Who Will Win the Battle for Pharmacy?

Battle for Pharmacy

Amazon is making bold strides in the healthcare market, but physical retailers like CVS and Walgreens maintain dominance — for now.

With four billion prescriptions ordered in the U.S. each year, pharmacies play a major role in the healthcare market and economy at large. Most of that massive market share is held by chain pharmacy giants like CVS and Walgreens — but e-commerce giant Amazon is making a play for its piece of the pie and sending traditional pharmacies scrambling to maintain their lead.

In the latest of several healthcare initiatives, Amazon acquired PillPack, an online pharmacy that packages and delivers medications. These recent actions resulted in plummeting stock prices for CVS, Walgreens, and Rite Aid, who saw a combined value loss of $11 billion. But it’s far from time to ring the bell on this pharmacy showdown, as the three traditional pharmacies roll out new patient-centric measures and Amazon falters in getting its own pharmacy off the ground.

Patient-Centric Changes for CVS and Walgreens

While Walgreens and CVS are far from offering Amazon’s diversified, one-stop shop services or free two-day delivery, both pharmacy giants have taken recent steps to defend against the encroaching threat from Amazon and PillPack. That being said, the pharmacies do not currently seem equally-equipped to take on Amazon.

CVS’s acquisition of the health insurance giant Aetna places it at a distinct advantage. This partnership could help CVS provide competitive and seamless reimbursement for prescriptions. As the merger progresses, CVS also has the potential to increase its service offerings by harnessing Aetna’s patient data.

In addition, CVS has rolled out a new medication delivery service that rivals Amazon’s. Customers located in CVS markets will be able to receive their prescriptions as well as over-the-counter drugs in as little as one or two days. Though the delivery will come with a fee, it provides a convenient service that is traditionally associated with its new e-commerce competitor.

Walgreens, on the other hand, recently debuted a digital marketplace called “Find Care Now,” which shows great promise as a cost comparison tool. It lists prices for healthcare services ranging from a local clinic visit to a podiatrist consultation. Unfortunately for Walgreens, studies have shown that patients tend not to shop for healthcare even when easy-to-use shopping tools are made available to them, so this digital marketplace is unlikely to give the pharmacy a huge leg up over its competitors.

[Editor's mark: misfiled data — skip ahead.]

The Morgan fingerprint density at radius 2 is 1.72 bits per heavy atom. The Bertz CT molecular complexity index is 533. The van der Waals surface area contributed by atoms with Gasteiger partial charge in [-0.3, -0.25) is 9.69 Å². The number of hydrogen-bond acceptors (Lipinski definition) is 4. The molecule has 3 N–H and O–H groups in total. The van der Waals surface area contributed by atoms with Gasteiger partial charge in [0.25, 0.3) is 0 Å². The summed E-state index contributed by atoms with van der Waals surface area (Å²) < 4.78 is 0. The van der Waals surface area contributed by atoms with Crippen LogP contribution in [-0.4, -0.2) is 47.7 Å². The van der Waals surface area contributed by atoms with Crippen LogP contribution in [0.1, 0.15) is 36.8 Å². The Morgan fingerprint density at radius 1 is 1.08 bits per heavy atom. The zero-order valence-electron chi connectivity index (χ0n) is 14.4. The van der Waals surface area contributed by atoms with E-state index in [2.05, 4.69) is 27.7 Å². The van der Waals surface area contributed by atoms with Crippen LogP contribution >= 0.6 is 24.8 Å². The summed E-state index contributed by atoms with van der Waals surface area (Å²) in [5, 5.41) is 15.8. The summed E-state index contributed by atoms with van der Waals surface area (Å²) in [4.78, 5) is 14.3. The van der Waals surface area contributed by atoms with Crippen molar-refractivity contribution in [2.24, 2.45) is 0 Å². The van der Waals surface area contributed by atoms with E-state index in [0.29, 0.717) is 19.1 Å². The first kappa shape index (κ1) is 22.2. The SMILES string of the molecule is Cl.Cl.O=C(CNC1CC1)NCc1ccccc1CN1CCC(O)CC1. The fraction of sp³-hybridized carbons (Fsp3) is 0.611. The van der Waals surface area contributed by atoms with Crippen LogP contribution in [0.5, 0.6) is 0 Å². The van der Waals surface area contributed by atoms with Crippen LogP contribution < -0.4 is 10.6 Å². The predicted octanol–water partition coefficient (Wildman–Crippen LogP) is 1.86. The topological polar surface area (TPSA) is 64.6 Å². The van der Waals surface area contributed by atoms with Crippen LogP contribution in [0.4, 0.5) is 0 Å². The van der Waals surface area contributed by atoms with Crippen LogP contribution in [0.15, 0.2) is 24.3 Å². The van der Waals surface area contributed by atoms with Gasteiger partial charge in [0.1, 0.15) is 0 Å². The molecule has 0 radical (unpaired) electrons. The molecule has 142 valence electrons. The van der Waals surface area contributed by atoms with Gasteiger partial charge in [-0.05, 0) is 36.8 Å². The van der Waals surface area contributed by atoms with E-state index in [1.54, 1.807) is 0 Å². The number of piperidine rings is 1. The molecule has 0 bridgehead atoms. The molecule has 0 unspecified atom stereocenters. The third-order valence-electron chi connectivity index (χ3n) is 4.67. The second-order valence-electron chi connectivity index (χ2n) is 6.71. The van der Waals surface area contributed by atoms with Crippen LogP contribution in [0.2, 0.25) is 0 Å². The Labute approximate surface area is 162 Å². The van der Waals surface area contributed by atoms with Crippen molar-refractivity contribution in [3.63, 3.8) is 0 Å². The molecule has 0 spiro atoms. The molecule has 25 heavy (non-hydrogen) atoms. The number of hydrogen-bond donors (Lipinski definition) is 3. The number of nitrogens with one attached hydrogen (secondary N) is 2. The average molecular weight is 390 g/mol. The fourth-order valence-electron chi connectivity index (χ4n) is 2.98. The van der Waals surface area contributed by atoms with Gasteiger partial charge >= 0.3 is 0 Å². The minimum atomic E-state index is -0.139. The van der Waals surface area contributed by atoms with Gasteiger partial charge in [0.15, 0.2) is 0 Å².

The Benefit of an Established Healthcare Reputation

Walgreens’ and CVS’s updated services seem promising thus far, but their greatest advantage over Amazon may be their legacy reputations. Both CVS and Walgreens are emphasizing their ability to provide a personalized service to patients, as they operate a combined 18,000 brick-and-mortar locations nationwide. Amazon rivals neither the physical presence nor the established relationships with patients of CVS and Walgreens.

“With a physical presence in almost every community across the country, we have the unique ability to meet patients where they are and provide the care and services they need,” explains CVS Health CEO Larry Merlo.

Currently, Amazon’s major selling points are its convenient delivery and low price point. Amazon-brand Basic Care products already tend to be less expensive than over-the-counter medicines at CVS and Walgreens. In fact, a comparison showed that CVS products were 20% more expensive than Amazon’s, while Walgreen’s were 22% more expensive. Yet it lacks a relationship with a major health insurer — and with patients.

If Amazon can establish the infrastructure and partnerships in the medical space that CVS and Walgreens have had in place for decades, it may be able to make a huge impact in the healthcare industry. Until then, physical pharmacies will remain dominant. The question is: once Amazon has the right infrastructure in place, will patients choose value over relationships? The answer remains to be seen.

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